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ORNL researchers go for a big impact

An impact-resistant electrolyte can reduce the chances of fire when an electric vehicle is involved in a collision.

The Advanced Research Projects Agency-Energy gives researchers an opportunity to pursue projects that have the potential to change the way we generate, store and use energy. 

Established by 2007’s America COMPETES Act, the agency has invested in more than 400 projects across more than 20 program areas. Most recently, President Obama announced $1 billion-plus in private funding for ARPA-E projects.

Below is a sampling of ORNL participation in the program.

Controlling power flow

A key factor in the continued growth of renewable energy is its dependability. You get wind power only when it’s windy, solar power when it’s sunny, and so on.  In fact, you can get bursts of electricity from these interruptible sources at times when you already have more than enough power, making them downright inconvenient.

Researchers from ORNL worked with colleagues at SPX Transformer Solutions Inc., the University of Tennessee and the Bonneville Power Administration to create the Continuously Variable Series Reactor, a power flow controller that prevents overloads and routes excess current to lines that can handle it. Before the reactor’s development, the same task would have required a prohibitively expensive superconducting magnet and powerful refrigeration. 

The CVSR itself uses a standard ferromagnetic circuit, making it inexpensive enough for widespread adoption. R&D Magazine agreed that the power flow controller is a major breakthrough and gave its developers a 2014 R&D 100 Award. The CVSR, which was developed through ARPA-E’s Green Electricity Network Integration Program, will be tested on the Bonneville network.

Impact resistant electrolyte

Vehicle collisions are dangerous under any circumstances, but an electric vehicle powered by a lithium-ion battery faces the added risk of fire from the battery’s highly flammable electrolytes. As a result, manufacturers must build batteries with heavy armoring to prevent their positive and negative ends from touching and sparking a fire. This added weight substantially reduces the vehicle’s driving range.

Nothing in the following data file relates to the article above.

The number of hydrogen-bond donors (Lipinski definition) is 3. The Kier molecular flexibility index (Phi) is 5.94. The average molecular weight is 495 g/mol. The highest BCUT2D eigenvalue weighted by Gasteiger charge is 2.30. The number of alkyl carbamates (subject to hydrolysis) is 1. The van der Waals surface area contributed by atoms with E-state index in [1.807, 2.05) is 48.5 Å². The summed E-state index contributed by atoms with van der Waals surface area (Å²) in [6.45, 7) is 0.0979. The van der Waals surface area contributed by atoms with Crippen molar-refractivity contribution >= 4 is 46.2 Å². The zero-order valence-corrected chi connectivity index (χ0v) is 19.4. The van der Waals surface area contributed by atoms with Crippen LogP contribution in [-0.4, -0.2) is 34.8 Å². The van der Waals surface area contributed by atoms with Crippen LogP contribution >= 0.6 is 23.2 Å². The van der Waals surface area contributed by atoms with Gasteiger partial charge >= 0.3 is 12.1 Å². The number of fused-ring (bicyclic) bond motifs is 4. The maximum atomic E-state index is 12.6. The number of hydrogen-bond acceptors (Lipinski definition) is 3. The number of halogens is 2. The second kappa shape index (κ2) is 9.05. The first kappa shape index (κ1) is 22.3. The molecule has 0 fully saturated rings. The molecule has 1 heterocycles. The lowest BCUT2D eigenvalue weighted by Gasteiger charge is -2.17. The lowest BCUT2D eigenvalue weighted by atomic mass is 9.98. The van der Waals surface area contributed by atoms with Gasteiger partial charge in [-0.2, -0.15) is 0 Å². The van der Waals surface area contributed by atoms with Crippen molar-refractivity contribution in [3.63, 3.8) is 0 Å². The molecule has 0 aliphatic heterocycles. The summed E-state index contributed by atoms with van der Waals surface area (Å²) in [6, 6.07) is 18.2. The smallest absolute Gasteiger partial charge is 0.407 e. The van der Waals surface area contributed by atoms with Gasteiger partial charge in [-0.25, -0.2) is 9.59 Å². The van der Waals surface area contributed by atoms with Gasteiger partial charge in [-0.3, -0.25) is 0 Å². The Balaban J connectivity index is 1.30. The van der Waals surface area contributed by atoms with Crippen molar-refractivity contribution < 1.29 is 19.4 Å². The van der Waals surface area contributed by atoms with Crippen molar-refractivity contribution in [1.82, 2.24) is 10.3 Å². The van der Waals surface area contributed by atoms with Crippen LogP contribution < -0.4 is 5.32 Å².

The Safe Impact Resistant Electrolyte project is creating an electrolyte that turns solid when an external pressure is applied, such as during collisions. The solidified electrolyte forms a barrier between electrodes, thereby preventing an electrical short. ORNL researchers teamed with battery-maker EnerDel and the University of Rochester to create the electrolyte through ARPA-E’s Robust Affordable Next Generation Energy Storage Systems Program. 

The work has led to three patent applications. In addition, the technology eventually may be used for soldiers carrying portable power units, allowing the battery to double as body armor.

Conformable fuel tanks for natural gas vehicles

Vehicles powered with natural gas have several advantages over their gasoline-powered counterparts. Their emissions are less harmful, and, in the United States, the fuel is both abundant and less expensive.

There are downsides, though, including the fact that cylindrical natural gas storage tanks are large and unwieldy. ORNL researchers supported an ARPA-E project led by United Technologies Research Center to produce lower-cost conformable natural gas tanks that can be assembled to fit into tight spots such as a vehicle’s undercarriage. The project, Low Cost Hybrid Materials and Manufacturing for Conformable CNG Tanks, was supported through ARPA-E’s Methane Opportunities for Vehicular Energy Program. ORNL provided information on alternative manufacturing processes and the potential for prototype tank liners using 3-D printing. The lab also helped to make tooling and assessed opportunities to use low-cost carbon fiber.  

The project has paid off. UTRC has licensed the technology to New Jersey-based Adsorbed Natural Gas Products Inc. ANGP will combine the conformable technology with its own innovation—the use of activated carbon to store more natural gas at lower pressures—to produce conformable adsorbent-based low pressure storage tanks for vehicles.

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